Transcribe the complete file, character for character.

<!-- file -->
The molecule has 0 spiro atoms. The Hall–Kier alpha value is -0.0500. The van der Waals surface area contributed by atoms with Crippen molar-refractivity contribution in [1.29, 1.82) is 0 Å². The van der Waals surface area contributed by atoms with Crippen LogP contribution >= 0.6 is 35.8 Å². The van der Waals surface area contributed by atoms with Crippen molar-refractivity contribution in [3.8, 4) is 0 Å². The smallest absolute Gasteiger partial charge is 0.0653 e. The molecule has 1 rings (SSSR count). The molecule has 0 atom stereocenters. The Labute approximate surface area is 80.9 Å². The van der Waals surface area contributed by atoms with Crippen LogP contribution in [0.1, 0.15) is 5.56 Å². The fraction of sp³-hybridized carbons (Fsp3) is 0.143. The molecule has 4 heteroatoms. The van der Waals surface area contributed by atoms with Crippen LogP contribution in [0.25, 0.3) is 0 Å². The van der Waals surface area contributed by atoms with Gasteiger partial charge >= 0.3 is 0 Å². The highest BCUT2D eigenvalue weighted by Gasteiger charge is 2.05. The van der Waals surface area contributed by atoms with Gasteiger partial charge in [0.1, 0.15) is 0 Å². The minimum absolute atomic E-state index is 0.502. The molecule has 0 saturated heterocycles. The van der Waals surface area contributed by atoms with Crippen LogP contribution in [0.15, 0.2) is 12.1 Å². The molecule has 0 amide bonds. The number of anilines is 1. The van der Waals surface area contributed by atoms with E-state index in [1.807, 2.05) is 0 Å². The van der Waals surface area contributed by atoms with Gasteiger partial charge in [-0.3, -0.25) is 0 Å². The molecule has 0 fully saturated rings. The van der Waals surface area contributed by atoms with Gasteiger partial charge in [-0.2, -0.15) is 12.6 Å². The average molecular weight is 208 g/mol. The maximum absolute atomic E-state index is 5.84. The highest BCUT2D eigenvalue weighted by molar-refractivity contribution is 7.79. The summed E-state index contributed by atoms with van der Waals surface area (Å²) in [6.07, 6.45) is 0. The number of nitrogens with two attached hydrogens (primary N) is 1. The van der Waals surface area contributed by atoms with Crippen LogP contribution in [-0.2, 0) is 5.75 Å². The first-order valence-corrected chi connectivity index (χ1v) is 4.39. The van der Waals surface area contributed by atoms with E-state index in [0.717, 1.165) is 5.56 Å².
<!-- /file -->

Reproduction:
The molecule has 0 spiro atoms. The Hall–Kier alpha value is -0.0500. The van der Waals surface area contributed by atoms with Crippen molar-refractivity contribution in [1.29, 1.82) is 0 Å². The van der Waals surface area contributed by atoms with Crippen LogP contribution >= 0.6 is 35.8 Å². The van der Waals surface area contributed by atoms with Crippen molar-refractivity contribution in [3.8, 4) is 0 Å². The smallest absolute Gasteiger partial charge is 0.0653 e. The molecule has 1 rings (SSSR count). The molecule has 0 atom stereocenters. The Labute approximate surface area is 80.9 Å². The van der Waals surface area contributed by atoms with Crippen LogP contribution in [0.1, 0.15) is 5.56 Å². The fraction of sp³-hybridized carbons (Fsp3) is 0.143. The molecule has 4 heteroatoms. The van der Waals surface area contributed by atoms with Crippen LogP contribution in [0.25, 0.3) is 0 Å². The van der Waals surface area contributed by atoms with Gasteiger partial charge >= 0.3 is 0 Å². The highest BCUT2D eigenvalue weighted by Gasteiger charge is 2.05. The van der Waals surface area contributed by atoms with Gasteiger partial charge in [0.1, 0.15) is 0 Å². The minimum absolute atomic E-state index is 0.502. The molecule has 0 saturated heterocycles. The van der Waals surface area contributed by atoms with Crippen LogP contribution in [0.15, 0.2) is 12.1 Å². The molecule has 0 amide bonds. The number of anilines is 1. The van der Waals surface area contributed by atoms with E-state index in [1.807, 2.05) is 0 Å². The van der Waals surface area contributed by atoms with Gasteiger partial charge in [-0.3, -0.25) is 0 Å². The molecule has 0 fully saturated rings. The van der Waals surface area contributed by atoms with Gasteiger partial charge in [-0.2, -0.15) is 12.6 Å². The average molecular weight is 208 g/mol. The maximum absolute atomic E-state index is 5.84. The highest BCUT2D eigenvalue weighted by molar-refractivity contribution is 7.79. The summed E-state index contributed by atoms with van der Waals surface area (Å²) in [6.07, 6.45) is 0. The number of nitrogens with two attached hydrogens (primary N) is 1. The van der Waals surface area contributed by atoms with Crippen LogP contribution in [-0.2, 0) is 5.75 Å². The first-order valence-corrected chi connectivity index (χ1v) is 4.39. The van der Waals surface area contributed by atoms with E-state index in [0.717, 1.165) is 5.56 Å².